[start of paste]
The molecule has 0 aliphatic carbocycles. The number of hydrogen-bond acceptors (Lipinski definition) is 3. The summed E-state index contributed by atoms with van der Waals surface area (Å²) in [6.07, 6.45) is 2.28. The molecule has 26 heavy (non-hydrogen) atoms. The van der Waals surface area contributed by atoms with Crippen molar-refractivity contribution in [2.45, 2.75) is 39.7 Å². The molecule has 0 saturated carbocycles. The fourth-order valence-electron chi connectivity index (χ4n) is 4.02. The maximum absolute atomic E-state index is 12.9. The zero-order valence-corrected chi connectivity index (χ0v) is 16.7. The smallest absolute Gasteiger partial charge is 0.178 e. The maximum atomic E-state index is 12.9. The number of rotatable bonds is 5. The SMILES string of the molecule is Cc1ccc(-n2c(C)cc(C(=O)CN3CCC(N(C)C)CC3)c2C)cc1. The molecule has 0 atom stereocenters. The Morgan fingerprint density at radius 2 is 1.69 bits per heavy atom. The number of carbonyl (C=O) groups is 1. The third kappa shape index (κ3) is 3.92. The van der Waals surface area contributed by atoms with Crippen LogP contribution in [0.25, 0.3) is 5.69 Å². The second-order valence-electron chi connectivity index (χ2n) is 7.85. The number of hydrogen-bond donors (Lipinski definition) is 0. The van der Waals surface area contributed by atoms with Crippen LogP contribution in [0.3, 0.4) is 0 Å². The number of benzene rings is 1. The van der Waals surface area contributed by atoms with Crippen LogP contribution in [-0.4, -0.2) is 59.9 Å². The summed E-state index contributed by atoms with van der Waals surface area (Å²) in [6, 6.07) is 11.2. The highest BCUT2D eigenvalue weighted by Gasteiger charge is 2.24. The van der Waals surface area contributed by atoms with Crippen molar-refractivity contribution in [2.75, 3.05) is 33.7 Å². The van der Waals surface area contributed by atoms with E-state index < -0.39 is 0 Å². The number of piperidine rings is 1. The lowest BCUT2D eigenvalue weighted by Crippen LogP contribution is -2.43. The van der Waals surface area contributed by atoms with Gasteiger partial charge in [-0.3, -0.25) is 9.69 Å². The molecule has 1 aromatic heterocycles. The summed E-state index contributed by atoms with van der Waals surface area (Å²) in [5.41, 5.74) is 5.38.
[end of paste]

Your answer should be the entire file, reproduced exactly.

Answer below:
The molecule has 0 aliphatic carbocycles. The number of hydrogen-bond acceptors (Lipinski definition) is 3. The summed E-state index contributed by atoms with van der Waals surface area (Å²) in [6.07, 6.45) is 2.28. The molecule has 26 heavy (non-hydrogen) atoms. The van der Waals surface area contributed by atoms with Crippen molar-refractivity contribution in [2.45, 2.75) is 39.7 Å². The molecule has 0 saturated carbocycles. The fourth-order valence-electron chi connectivity index (χ4n) is 4.02. The maximum absolute atomic E-state index is 12.9. The zero-order valence-corrected chi connectivity index (χ0v) is 16.7. The smallest absolute Gasteiger partial charge is 0.178 e. The maximum atomic E-state index is 12.9. The number of rotatable bonds is 5. The SMILES string of the molecule is Cc1ccc(-n2c(C)cc(C(=O)CN3CCC(N(C)C)CC3)c2C)cc1. The molecule has 0 atom stereocenters. The Morgan fingerprint density at radius 2 is 1.69 bits per heavy atom. The number of carbonyl (C=O) groups is 1. The third kappa shape index (κ3) is 3.92. The van der Waals surface area contributed by atoms with Crippen LogP contribution in [0.25, 0.3) is 5.69 Å². The second-order valence-electron chi connectivity index (χ2n) is 7.85. The number of hydrogen-bond donors (Lipinski definition) is 0. The van der Waals surface area contributed by atoms with Crippen LogP contribution in [0.3, 0.4) is 0 Å². The number of benzene rings is 1. The van der Waals surface area contributed by atoms with Crippen LogP contribution in [-0.4, -0.2) is 59.9 Å². The summed E-state index contributed by atoms with van der Waals surface area (Å²) in [6, 6.07) is 11.2. The highest BCUT2D eigenvalue weighted by Gasteiger charge is 2.24. The van der Waals surface area contributed by atoms with Crippen molar-refractivity contribution in [2.75, 3.05) is 33.7 Å². The van der Waals surface area contributed by atoms with E-state index < -0.39 is 0 Å². The number of piperidine rings is 1. The lowest BCUT2D eigenvalue weighted by Crippen LogP contribution is -2.43. The van der Waals surface area contributed by atoms with Gasteiger partial charge in [-0.3, -0.25) is 9.69 Å². The molecule has 1 aromatic heterocycles. The summed E-state index contributed by atoms with van der Waals surface area (Å²) in [5.41, 5.74) is 5.38.